There are many foods that are considered to be galactagogues, which help to increase the supply of breast milk. Throughout the world, women in different cultures are given certain foods right after childbirth and while they are breastfeeding. Some of these foods are full of vitamins and minerals, and others contain chemical properties that may aid in the production of breast milk. Whatever the reason may be, these lactogenic foods are believed to promote and support a healthy supply of breast milk.
Whole Grains: Whole grains are very nutritious, and they are believed to have properties that support the hormones responsible for making breast milk. Eating whole grains may increase your milk supply; slow-cooked old fashioned oatmeal is the most common grain used as a galactagogue. Barley, whole grain brown rice, oatmeal cookies or foods made from whole grains can also be used.
Dark Green Vegetables: Dark green vegetables such as alfalfa, lettuce, kale, spinach and broccoli are full of nutrients, especially calcium. They also contain phytoestrogens that may have a positive effect on milk production.
Fennel: Fennel is a plant from the Mediterranean. Fennel seeds are often used as an herb to flavor many different foods, but fennel is also a vegetable that can be cooked or eaten raw. The bulb, stalk and leaves of the fennel plant are edible and can be added to soups, stews or other fennel recipes. The plant estrogens found in fennel are believed to help nursing mothers make more breast milk.
Garlic: Garlic is very nutritious and believed to be a healthy addition to most diets. It is thought to be a galactagogue, helping nursing mothers make more breast milk. It's also believed that the taste of the garlic in the breast milk may help keep breastfed babies nursing longer. While it seems that some infants do, in fact, like the taste of garlic in the breastmilk, others may not tolerate it very well. If your baby shows signs of a food sensitivity after you eat garlic, you may want to try to avoid the garlic for a while. Garlic can be added to your diet as a flavoring for many dishes, including vegetables, meats, seafood, pasta and sauces.
Chickpeas: Chickpeas, also called garbanzo beans or ceci (chi-chi) beans, are a common legume used in Mediterranean and Middle Eastern cooking. Chickpeas have been used as a galactagogue since the ancient Egyptian times. They are a nutritious food that is high in protein, and they also contain plant estrogens. Hummus, a spread or dip made from chickpeas, is another way to enjoy this very healthy bean.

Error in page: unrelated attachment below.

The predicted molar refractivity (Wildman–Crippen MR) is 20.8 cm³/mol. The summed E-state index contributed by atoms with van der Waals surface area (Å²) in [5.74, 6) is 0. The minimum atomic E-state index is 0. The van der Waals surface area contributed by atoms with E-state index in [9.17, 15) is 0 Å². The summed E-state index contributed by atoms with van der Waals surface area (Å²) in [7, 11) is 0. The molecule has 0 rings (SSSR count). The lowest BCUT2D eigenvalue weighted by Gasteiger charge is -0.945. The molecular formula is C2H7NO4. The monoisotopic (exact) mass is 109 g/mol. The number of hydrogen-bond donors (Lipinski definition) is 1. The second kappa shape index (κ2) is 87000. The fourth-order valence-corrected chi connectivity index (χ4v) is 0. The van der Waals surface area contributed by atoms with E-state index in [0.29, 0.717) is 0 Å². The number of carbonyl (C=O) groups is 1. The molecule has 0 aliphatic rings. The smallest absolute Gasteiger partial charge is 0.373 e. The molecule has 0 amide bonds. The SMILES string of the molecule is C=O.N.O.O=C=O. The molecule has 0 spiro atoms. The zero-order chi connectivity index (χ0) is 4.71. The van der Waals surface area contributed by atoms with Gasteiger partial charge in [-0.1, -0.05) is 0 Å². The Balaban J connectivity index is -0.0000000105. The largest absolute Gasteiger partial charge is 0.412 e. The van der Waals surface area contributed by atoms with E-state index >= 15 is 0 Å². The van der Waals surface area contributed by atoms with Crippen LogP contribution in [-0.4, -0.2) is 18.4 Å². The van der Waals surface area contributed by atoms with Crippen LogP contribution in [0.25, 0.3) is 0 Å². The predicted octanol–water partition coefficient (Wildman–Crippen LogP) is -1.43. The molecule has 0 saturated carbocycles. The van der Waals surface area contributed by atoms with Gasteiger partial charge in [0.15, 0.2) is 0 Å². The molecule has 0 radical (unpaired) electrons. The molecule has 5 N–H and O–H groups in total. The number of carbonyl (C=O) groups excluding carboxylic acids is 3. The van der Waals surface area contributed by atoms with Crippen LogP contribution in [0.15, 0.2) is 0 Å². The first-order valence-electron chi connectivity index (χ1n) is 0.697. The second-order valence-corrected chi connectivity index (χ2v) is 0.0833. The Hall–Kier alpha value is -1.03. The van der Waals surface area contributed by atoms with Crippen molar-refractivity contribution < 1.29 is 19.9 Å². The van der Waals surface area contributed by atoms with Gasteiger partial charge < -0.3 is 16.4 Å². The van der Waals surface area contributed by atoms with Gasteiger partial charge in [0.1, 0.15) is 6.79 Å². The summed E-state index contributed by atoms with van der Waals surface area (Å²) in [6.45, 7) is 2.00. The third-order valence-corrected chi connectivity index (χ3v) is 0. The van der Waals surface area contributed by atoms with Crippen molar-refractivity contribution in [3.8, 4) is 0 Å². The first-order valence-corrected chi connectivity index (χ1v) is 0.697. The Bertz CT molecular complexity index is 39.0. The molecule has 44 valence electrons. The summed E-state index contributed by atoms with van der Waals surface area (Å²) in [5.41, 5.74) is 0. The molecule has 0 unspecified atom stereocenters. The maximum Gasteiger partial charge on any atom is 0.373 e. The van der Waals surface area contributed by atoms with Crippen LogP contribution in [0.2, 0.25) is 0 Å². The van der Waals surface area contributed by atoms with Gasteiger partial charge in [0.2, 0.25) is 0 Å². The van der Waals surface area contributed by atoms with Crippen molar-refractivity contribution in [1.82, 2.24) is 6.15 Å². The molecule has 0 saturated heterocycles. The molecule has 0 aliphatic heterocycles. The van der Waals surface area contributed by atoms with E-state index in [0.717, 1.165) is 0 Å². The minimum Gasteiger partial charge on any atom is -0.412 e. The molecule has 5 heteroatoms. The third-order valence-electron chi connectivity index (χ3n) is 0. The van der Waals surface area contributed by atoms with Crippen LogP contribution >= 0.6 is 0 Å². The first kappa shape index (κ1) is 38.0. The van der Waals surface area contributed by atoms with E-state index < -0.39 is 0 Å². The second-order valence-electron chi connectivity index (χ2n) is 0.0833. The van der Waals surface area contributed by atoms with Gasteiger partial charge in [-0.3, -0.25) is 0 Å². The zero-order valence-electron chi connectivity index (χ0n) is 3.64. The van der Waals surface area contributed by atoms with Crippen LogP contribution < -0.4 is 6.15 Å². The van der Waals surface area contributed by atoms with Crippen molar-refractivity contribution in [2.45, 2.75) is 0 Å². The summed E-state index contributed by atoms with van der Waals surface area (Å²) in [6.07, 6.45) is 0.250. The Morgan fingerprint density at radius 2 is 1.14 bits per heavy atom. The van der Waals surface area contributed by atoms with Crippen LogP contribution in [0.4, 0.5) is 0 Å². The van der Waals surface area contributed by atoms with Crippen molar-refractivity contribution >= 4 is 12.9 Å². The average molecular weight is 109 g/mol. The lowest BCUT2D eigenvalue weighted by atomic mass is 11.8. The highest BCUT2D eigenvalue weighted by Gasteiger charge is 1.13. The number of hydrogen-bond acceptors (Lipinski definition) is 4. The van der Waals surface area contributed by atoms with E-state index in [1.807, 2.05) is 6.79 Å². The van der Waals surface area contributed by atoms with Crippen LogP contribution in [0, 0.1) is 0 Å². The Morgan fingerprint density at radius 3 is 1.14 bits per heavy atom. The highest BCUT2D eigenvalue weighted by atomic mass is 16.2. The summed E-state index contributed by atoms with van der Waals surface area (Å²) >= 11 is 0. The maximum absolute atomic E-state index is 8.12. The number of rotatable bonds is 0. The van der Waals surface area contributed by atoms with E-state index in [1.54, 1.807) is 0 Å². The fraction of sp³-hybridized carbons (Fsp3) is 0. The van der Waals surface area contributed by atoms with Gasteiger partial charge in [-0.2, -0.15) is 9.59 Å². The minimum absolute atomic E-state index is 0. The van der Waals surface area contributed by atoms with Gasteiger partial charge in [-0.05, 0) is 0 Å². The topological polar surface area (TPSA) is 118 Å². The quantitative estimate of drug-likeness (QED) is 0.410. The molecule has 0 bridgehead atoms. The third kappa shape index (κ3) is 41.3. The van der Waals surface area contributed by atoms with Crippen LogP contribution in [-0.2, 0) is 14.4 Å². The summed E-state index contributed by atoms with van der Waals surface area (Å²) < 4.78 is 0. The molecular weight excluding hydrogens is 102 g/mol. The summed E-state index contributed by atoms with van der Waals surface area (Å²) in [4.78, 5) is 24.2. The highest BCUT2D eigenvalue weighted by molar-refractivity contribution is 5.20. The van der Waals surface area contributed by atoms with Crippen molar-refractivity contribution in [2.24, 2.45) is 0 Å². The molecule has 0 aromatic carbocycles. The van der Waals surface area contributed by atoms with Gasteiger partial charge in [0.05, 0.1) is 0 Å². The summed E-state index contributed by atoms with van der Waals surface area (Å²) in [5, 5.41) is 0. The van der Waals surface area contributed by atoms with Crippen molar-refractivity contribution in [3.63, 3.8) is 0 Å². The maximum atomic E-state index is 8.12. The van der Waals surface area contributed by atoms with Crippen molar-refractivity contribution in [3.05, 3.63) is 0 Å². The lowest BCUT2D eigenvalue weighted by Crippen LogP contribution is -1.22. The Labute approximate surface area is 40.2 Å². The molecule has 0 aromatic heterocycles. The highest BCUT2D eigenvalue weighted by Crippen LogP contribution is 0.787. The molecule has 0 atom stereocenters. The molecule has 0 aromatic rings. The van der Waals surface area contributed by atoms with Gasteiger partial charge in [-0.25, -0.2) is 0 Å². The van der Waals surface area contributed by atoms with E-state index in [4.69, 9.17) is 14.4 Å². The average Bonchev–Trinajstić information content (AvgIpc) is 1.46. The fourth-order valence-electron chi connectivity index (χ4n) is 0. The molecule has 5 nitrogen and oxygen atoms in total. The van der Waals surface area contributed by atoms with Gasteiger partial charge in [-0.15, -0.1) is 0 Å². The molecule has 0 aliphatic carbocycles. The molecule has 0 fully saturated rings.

Sesame Seeds: High in calcium and estrogen-like plant properties, sesame seeds are believed to help nursing mothers make more breast milk. You can eat sesame seeds alone, as an ingredient in the recipes you prepare, as a topping for salads or in a trail mix combined with other seeds, nuts and dried fruit.
Almonds: Nuts, especially almonds, are considered to be galactagogues. Many nursing mothers eat almonds or drink almond milk to increase the creaminess, sweetness and amount of their breast milk.
Flaxseed and Flaxseed Oil: Like sesame seeds, flaxseeds contain phytoestrogens that can influence milk production. Flaxseed can be sprinkled onto salads and cereals or you can try a flaxseed recipe.
Fresh Ginger Root: Ginger is used as a galactagogue but is also believed to help with the let-down reflex. There are many dishes that contain ginger that you can try. You can also add ginger to your diet by drinking ginger ale made from actual ginger, and ginger tea.
Brewer's Yeast: Brewer's yeast is a very healthy nutritional supplement that contains B vitamins, iron, protein, chromium, selenium, and other minerals. It is used by nursing mothers to help increase energy, get rid of the baby blues and make more breast milk.
Nursing Teas: Ok, tea is a beverage, not a food. Yet nursing teas are one of the most common choices for women who want to try to increase their breast milk supply. Nursing teas contain different combinations of herbs, such as fenugreek, blessed thistle, milk thistle and fennel, that are believed to help increase the supply of breast milk. Teas are also comforting and easy to prepare.
Not all women will see results from eating these foods, but it certainly couldn't hurt to try them. If you eat a healthy, well-balanced diet, many of these foods may already be a part of it. Since most of these foods are healthy and nutritious, adding a few more should be OK. Just keep in mind that, like everything else, you do not want to overdo it. If they seem to be working for you, monitor your milk supply. Once you reach a point that you feel comfortable with, reduce the amount of these foods that you consume. If you continue to increase your milk supply, you could end up with too much milk. An overabundant milk supply could lead to problems such as engorgement, plugged milk ducts and mastitis.
Humphrey, Sheila. The Nursing Mother's Herbal. Fairview Press. Minneapolis. 2003.
Jacobson, Hilary. Mother Food. Rosalind Press. 2004
Lawrence, Ruth A., MD, Lawrence, Robert M., MD. Breastfeeding A Guide For The Medical Profession Sixth Edition. Mosby. Philadelphia. 2005.